There was no confirmed claim of responsibility. Security sources said a bomb in a parked car was remotely detonated as Hisham Barakat’s motorcade left his home, after saying earlier a car bomber had rammed into the convoy.
Judges and other senior officials have increasingly been targeted by radical Islamists opposed to President Abdel Fattah al-Sisi and angered by hefty prison sentences imposed on members of the now-outlawed Muslim Brotherhood. Last month, the Islamic State’s Egyptian affiliate urged followers to attack judges, opening a new front in an Islamist insurgency in Egypt.
Morsy, a Brotherhood leader who was freely elected as Egypt’s President in 2012, was sentenced this month to death over a mass jailbreak in 2011. Monday’s attack stirred fears of yet more turmoil in Egypt, which has been struggling since the 2011 popular uprising that toppled Hosni Mubarak to regain full-fledged stability and revive the economy of the Arab world’s most populous country.
The bombing also showed the risk of militant Islam threatening the Egyptian State leadership, as it did in the 1980s and 1990s.
State media confirmed the death of Barakat, 64, at a hospital in the residential district of Heliopolis where he had undergone surgery hours earlier, and said he would receive a military funeral.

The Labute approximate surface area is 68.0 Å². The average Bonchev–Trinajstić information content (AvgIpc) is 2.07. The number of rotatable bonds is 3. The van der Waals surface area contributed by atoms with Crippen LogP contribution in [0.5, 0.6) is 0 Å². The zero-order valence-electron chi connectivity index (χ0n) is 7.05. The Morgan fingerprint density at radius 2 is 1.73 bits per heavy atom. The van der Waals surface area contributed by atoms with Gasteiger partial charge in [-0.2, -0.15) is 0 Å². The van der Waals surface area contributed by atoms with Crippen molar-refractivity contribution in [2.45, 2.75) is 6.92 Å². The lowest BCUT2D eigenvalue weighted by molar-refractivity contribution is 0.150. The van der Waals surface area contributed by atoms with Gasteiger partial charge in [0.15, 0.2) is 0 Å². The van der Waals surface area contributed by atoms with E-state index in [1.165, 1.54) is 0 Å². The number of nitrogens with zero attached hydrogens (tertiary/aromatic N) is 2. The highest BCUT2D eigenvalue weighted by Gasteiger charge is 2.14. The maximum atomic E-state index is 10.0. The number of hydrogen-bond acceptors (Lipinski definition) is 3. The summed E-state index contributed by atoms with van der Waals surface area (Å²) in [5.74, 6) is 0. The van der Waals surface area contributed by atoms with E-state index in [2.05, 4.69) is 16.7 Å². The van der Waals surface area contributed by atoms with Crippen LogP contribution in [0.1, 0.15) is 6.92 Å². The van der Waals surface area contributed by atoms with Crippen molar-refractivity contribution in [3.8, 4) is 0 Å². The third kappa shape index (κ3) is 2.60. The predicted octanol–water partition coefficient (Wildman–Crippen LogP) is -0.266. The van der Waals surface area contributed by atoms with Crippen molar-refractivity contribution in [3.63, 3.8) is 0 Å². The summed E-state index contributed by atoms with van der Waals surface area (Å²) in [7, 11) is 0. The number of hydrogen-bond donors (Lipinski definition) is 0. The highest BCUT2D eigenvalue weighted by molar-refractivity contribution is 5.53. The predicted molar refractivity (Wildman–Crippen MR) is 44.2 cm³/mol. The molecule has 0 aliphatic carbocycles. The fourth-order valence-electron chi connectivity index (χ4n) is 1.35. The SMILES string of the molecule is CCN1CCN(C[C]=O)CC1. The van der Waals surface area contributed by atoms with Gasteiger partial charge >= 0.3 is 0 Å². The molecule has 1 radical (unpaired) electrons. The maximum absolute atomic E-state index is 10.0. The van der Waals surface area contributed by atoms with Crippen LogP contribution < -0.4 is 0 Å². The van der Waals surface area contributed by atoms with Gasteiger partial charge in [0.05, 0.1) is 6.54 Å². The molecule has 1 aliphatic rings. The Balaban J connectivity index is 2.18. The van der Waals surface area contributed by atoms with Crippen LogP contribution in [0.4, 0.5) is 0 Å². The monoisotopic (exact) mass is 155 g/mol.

The Brotherhood has denied any link to violence and said it was committed to peaceful activism. Its spokesman said on the group’s Facebook page it rejected the killing, but that responsibility for the attack on the public prosecutor lay with the authorities.
In the financial markets, there’s little hope of any major breakthroughs tonight, says Chris Weston of IG:
Greece is living in its final hours before passing into the unknown territory that lies beyond the bailouts of the past five years. It is a journey that even Jason and his Argonauts might balk at venturing on.
Other members of Greece’s negotiating team have joined Yanis Varoufakis and Alexis Tsipras at the PM’s mansion to discuss the situation (in a blow for photographers, they didn’t all arrive on motorbikes)
In morning trading the Dow, S&P 500 and the Nasdaq are all up marginally. There has been speculation that the Federal Reserve may delay raising interest rates if the eurozone crisis escalates, which could account for today’s better mood.